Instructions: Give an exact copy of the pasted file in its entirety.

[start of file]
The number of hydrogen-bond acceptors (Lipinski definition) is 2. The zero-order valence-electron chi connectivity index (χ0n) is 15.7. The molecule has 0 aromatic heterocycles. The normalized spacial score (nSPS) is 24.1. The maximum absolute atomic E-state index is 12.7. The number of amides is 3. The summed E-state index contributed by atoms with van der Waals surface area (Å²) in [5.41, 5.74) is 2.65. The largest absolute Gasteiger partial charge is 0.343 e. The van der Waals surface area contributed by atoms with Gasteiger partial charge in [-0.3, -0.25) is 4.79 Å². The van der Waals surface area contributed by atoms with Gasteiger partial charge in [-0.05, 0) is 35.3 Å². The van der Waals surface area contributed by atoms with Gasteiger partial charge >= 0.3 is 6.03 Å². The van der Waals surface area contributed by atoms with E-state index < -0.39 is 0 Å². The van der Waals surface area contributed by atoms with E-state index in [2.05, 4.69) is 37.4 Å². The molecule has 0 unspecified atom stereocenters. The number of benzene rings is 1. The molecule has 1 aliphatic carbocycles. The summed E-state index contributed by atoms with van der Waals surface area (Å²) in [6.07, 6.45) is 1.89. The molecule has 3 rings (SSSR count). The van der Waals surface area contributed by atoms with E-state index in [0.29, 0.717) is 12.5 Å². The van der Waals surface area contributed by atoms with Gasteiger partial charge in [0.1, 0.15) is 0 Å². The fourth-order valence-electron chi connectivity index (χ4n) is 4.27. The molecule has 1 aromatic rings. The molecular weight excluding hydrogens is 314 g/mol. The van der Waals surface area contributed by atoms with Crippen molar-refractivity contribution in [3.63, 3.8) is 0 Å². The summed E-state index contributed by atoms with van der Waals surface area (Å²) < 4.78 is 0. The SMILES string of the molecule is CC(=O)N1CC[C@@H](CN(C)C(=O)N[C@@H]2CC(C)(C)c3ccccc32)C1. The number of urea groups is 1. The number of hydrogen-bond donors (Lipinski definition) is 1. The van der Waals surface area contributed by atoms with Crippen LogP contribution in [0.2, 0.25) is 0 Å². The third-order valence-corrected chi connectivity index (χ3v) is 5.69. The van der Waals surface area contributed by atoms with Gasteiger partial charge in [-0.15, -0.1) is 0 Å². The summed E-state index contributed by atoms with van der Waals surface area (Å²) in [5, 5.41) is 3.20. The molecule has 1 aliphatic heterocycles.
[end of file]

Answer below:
The number of hydrogen-bond acceptors (Lipinski definition) is 2. The zero-order valence-electron chi connectivity index (χ0n) is 15.7. The molecule has 0 aromatic heterocycles. The normalized spacial score (nSPS) is 24.1. The maximum absolute atomic E-state index is 12.7. The number of amides is 3. The summed E-state index contributed by atoms with van der Waals surface area (Å²) in [5.41, 5.74) is 2.65. The largest absolute Gasteiger partial charge is 0.343 e. The van der Waals surface area contributed by atoms with Gasteiger partial charge in [-0.3, -0.25) is 4.79 Å². The van der Waals surface area contributed by atoms with Gasteiger partial charge in [-0.05, 0) is 35.3 Å². The van der Waals surface area contributed by atoms with Gasteiger partial charge >= 0.3 is 6.03 Å². The van der Waals surface area contributed by atoms with E-state index < -0.39 is 0 Å². The van der Waals surface area contributed by atoms with E-state index in [2.05, 4.69) is 37.4 Å². The molecule has 0 unspecified atom stereocenters. The number of benzene rings is 1. The molecule has 1 aliphatic carbocycles. The summed E-state index contributed by atoms with van der Waals surface area (Å²) in [6.07, 6.45) is 1.89. The molecule has 3 rings (SSSR count). The van der Waals surface area contributed by atoms with E-state index in [0.29, 0.717) is 12.5 Å². The van der Waals surface area contributed by atoms with Gasteiger partial charge in [0.1, 0.15) is 0 Å². The fourth-order valence-electron chi connectivity index (χ4n) is 4.27. The molecule has 1 aromatic rings. The molecular weight excluding hydrogens is 314 g/mol. The van der Waals surface area contributed by atoms with Crippen molar-refractivity contribution in [3.63, 3.8) is 0 Å². The summed E-state index contributed by atoms with van der Waals surface area (Å²) < 4.78 is 0. The SMILES string of the molecule is CC(=O)N1CC[C@@H](CN(C)C(=O)N[C@@H]2CC(C)(C)c3ccccc32)C1. The number of urea groups is 1. The number of hydrogen-bond donors (Lipinski definition) is 1. The van der Waals surface area contributed by atoms with Crippen LogP contribution in [0.2, 0.25) is 0 Å². The third-order valence-corrected chi connectivity index (χ3v) is 5.69. The van der Waals surface area contributed by atoms with Gasteiger partial charge in [-0.15, -0.1) is 0 Å². The summed E-state index contributed by atoms with van der Waals surface area (Å²) in [5, 5.41) is 3.20. The molecule has 1 aliphatic heterocycles.